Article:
Facebook says the organizing of stay-at-home protests qualifies as “harmful misinformation” and will therefore be removed. This latest move is among other recent efforts that show the company is becoming more willing to take on the responsibility of content moderation, at least in the wake of worldwide pandemic.
Adrian Liu critiques Facebook's privacy practices, reflecting on whether or not the general thesis held by privacy scholars that often informs consent — the idea that privacy involves transparency and choice — is a viable privacy model for internet platforms.
On June 18, Facebook formally announced plans to build Libra, a cryptocurrency available to Facebook users around the world, in partnership with high-profile companies like Visa, Stripe, PayPal, Uber, and Lyft.
According to Fiesler, the “I am just an engineer” problem is caused by the common way computer science is taught, which treats ethics as its own specialization. She thinks ethics should be taught as part of the technical practice, rather than in its own class as is done at Stanford.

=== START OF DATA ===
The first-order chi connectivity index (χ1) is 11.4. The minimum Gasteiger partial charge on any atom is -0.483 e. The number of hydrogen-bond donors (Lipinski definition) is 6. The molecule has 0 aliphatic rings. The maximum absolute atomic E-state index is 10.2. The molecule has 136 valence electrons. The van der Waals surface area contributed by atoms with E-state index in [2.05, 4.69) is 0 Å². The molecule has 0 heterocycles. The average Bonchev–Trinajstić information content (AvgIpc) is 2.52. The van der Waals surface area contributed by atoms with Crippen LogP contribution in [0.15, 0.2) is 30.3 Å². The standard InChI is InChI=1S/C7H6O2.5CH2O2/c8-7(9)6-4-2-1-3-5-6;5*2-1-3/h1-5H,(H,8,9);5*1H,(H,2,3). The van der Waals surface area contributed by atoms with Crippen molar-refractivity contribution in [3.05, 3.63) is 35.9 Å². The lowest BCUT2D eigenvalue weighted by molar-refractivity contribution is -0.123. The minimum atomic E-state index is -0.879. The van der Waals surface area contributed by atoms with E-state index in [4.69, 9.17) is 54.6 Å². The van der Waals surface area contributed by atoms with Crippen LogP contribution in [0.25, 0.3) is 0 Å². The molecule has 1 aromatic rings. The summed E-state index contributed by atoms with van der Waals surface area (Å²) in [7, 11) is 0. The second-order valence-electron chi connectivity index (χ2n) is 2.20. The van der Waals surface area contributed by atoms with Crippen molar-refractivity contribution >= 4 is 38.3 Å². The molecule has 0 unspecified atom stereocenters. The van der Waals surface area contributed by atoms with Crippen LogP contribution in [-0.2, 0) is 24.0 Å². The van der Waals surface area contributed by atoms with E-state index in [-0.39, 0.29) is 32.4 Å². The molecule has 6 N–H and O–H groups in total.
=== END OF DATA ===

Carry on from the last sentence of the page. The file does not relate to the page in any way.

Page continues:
What if we instead considered: how should we think about privacy standards, and by such standards, how did Facebook fare? What we find, I will argue, is that Facebook used a notion of privacy tailored to its own practices, and one out of line with our considered intuitions on what it should mean to protect privacy.
There is one dimension in which Stanford has largely neglected to do work to foster inclusivity in the computer science departments. Stanford students who are not from marginalized backgrounds are often never made to confront the ways that they unintentionally make spaces unwelcome for students from marginalized backgrounds in tech.
“Complexity Theory” is a series on ethics and technology, a collaboration between Stanford students with a range of backgrounds but a shared worry. We aim to shine more light on the apparent intractabilities, the technical subtleties, and the real difficulties of technology ethics.
"Many believe that there is an invisible barrier that exists between being an engineer and wanting to make a difference in people’s lives through civic institutions and that those roles should be ceded to students “better prepared” in an area like the social sciences. But if our current elected officials have demonstrated anything, it is that we need precisely those individuals who bring a problem-solving mindset and affinity for science to Washington."